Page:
About mental health and learning disabilities

The people we provide care for experience mental health problems and/or learning disabilities. Here we provide you with some brief information about these issues to help you understand more about the people we provide care for and why the NHS invests in specialist services for our local communities.

Mental health

Mental health is just like physical health. It can be good or bad, lead to problems that last for a few weeks or ones that need to be managed over a lifetime.

Mental health is about how we think, feel and behave. One in four people in the UK have a mental health problem at some point in their lives, which can affect their daily life, relationships, work and physical health. Mental health problems can affect anyone, regardless of age, race, gender or social background.

Without care and treatment, mental health problems can have a serious effect on an individual and those around him or her. Every year more than 250,000 people are admitted to psychiatric hospitals, and over 4,000 people lose their lives to suicide.

There is no single cause of mental health problems, the reasons they develop are as complex as the individual. However, mental health problems are more common in certain groups, for example, people with poor living conditions, those from ethnic minority groups, disabled people, homeless people and offenders.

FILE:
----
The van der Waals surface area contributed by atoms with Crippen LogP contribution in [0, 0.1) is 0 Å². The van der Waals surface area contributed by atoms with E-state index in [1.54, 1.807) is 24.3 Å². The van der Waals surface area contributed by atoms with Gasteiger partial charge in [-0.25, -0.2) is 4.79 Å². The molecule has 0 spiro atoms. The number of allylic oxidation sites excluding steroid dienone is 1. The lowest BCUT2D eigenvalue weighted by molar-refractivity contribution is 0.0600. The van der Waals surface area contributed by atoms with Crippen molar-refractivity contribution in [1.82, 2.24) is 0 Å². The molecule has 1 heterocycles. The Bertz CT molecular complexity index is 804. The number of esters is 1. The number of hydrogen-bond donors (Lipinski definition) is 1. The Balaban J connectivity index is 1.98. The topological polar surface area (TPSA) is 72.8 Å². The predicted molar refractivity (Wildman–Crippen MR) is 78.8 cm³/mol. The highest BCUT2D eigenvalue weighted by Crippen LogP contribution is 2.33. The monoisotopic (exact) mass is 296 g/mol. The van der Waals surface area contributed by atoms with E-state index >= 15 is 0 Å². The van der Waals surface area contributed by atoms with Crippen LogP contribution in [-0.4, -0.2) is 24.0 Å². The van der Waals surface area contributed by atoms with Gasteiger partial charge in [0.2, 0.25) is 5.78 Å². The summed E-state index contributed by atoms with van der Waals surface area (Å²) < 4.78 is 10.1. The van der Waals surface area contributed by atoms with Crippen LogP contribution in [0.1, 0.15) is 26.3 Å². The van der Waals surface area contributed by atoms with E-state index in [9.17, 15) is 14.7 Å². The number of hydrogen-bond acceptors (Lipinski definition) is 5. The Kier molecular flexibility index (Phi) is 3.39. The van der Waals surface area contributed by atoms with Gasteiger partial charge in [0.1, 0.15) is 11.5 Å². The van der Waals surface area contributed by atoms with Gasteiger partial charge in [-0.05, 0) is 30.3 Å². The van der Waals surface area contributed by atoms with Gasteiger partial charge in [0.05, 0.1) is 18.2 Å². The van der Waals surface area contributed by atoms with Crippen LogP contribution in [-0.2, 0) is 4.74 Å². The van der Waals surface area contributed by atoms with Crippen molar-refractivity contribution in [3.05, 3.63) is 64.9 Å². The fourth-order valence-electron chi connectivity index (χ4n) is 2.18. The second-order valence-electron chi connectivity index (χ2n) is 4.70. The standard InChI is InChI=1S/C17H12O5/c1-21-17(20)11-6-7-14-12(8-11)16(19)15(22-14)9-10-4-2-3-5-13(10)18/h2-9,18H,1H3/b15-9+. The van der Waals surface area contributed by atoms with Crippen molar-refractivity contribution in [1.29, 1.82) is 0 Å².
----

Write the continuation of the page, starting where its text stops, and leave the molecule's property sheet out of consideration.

People with mental health problems need help and support to enable them to cope. There are many treatment options, including medication, counselling, psychotherapy, complementary therapies and self-help strategies.
In this section we provide information on common mental health problems.

Facts and figures


About learning disabilities

If someone has a learning disability it means that they may not learn things as quickly as other people and they may need more help and support to learn.

A learning disability is not an illness. Some people with a learning disability also experience mental health problems such as depression, but they are not the same thing.

A learning disability is nearly always present from birth, though this is sometimes not recognised until children fail to reach milestones in their development such as sitting up or beginning to talk. Although it is a permanent condition, people with a learning disability can, and do, learn and develop with the right sort of support.

Some people have severe learning disabilities and will need a lot of day-to-day support whereas people with mild or moderate learning disabilities can live with much less help from other people.

‘Learning disabilities’ is an umbrella term which describes a range of conditions including ADHD, autism, Down’s syndrome and dyslexia.

Facts and figures

Page last updated on September 25th, 2014